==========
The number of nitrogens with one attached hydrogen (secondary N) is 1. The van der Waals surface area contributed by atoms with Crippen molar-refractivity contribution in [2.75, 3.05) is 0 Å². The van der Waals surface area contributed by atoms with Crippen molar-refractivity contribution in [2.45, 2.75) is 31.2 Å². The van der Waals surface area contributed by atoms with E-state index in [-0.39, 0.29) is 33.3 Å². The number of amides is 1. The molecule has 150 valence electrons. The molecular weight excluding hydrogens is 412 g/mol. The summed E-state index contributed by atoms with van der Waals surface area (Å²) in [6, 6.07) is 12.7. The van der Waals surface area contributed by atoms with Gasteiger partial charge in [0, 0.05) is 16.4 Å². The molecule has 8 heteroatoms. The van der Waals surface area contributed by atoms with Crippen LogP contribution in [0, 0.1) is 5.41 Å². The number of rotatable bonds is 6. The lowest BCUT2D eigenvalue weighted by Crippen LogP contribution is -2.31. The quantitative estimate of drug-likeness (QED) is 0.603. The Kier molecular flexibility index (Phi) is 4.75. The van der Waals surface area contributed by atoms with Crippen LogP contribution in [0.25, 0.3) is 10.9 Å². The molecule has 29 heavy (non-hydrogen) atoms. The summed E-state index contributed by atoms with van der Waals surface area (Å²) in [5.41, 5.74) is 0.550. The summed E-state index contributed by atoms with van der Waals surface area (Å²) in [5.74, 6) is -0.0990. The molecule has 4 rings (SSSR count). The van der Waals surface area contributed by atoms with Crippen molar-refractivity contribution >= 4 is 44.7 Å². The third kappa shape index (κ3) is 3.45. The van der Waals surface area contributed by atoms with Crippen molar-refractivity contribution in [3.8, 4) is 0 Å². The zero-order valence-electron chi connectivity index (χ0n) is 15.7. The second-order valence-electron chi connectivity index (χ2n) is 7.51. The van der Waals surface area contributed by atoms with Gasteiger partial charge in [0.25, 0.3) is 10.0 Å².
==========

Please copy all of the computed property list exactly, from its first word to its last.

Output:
The number of nitrogens with one attached hydrogen (secondary N) is 1. The van der Waals surface area contributed by atoms with Crippen molar-refractivity contribution in [2.75, 3.05) is 0 Å². The van der Waals surface area contributed by atoms with Crippen molar-refractivity contribution in [2.45, 2.75) is 31.2 Å². The van der Waals surface area contributed by atoms with E-state index in [-0.39, 0.29) is 33.3 Å². The number of amides is 1. The molecule has 150 valence electrons. The molecular weight excluding hydrogens is 412 g/mol. The summed E-state index contributed by atoms with van der Waals surface area (Å²) in [6, 6.07) is 12.7. The van der Waals surface area contributed by atoms with Gasteiger partial charge in [0, 0.05) is 16.4 Å². The molecule has 8 heteroatoms. The van der Waals surface area contributed by atoms with Crippen LogP contribution in [0, 0.1) is 5.41 Å². The number of rotatable bonds is 6. The lowest BCUT2D eigenvalue weighted by Crippen LogP contribution is -2.31. The quantitative estimate of drug-likeness (QED) is 0.603. The Kier molecular flexibility index (Phi) is 4.75. The van der Waals surface area contributed by atoms with Crippen LogP contribution in [0.25, 0.3) is 10.9 Å². The molecule has 29 heavy (non-hydrogen) atoms. The summed E-state index contributed by atoms with van der Waals surface area (Å²) in [5.41, 5.74) is 0.550. The summed E-state index contributed by atoms with van der Waals surface area (Å²) in [5.74, 6) is -0.0990. The molecule has 4 rings (SSSR count). The van der Waals surface area contributed by atoms with Crippen molar-refractivity contribution >= 4 is 44.7 Å². The third kappa shape index (κ3) is 3.45. The van der Waals surface area contributed by atoms with Crippen molar-refractivity contribution in [3.8, 4) is 0 Å². The zero-order valence-electron chi connectivity index (χ0n) is 15.7. The second-order valence-electron chi connectivity index (χ2n) is 7.51. The van der Waals surface area contributed by atoms with Gasteiger partial charge in [0.25, 0.3) is 10.0 Å².